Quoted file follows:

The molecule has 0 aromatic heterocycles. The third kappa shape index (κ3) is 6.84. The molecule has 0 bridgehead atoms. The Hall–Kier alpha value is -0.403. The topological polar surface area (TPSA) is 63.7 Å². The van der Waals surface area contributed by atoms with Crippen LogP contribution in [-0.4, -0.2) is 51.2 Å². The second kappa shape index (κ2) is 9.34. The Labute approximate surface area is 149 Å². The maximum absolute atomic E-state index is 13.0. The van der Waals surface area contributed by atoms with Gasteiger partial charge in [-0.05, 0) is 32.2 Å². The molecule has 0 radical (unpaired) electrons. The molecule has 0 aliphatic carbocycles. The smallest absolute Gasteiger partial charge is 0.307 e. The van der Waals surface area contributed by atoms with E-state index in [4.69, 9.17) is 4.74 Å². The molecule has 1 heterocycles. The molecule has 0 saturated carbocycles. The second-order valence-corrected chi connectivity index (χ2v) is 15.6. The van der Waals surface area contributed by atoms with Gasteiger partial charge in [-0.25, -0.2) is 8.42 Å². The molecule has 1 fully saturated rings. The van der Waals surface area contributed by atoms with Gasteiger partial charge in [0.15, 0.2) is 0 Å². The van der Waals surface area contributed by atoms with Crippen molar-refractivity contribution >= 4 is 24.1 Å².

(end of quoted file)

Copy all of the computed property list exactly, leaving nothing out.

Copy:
The molecule has 0 aromatic heterocycles. The third kappa shape index (κ3) is 6.84. The molecule has 0 bridgehead atoms. The Hall–Kier alpha value is -0.403. The topological polar surface area (TPSA) is 63.7 Å². The van der Waals surface area contributed by atoms with Crippen LogP contribution in [-0.4, -0.2) is 51.2 Å². The second kappa shape index (κ2) is 9.34. The Labute approximate surface area is 149 Å². The maximum absolute atomic E-state index is 13.0. The van der Waals surface area contributed by atoms with Gasteiger partial charge in [-0.05, 0) is 32.2 Å². The molecule has 0 radical (unpaired) electrons. The molecule has 0 aliphatic carbocycles. The smallest absolute Gasteiger partial charge is 0.307 e. The van der Waals surface area contributed by atoms with E-state index in [4.69, 9.17) is 4.74 Å². The molecule has 1 heterocycles. The molecule has 0 saturated carbocycles. The second-order valence-corrected chi connectivity index (χ2v) is 15.6. The van der Waals surface area contributed by atoms with Gasteiger partial charge in [-0.25, -0.2) is 8.42 Å². The molecule has 1 fully saturated rings. The van der Waals surface area contributed by atoms with Gasteiger partial charge in [0.15, 0.2) is 0 Å². The van der Waals surface area contributed by atoms with Crippen molar-refractivity contribution >= 4 is 24.1 Å².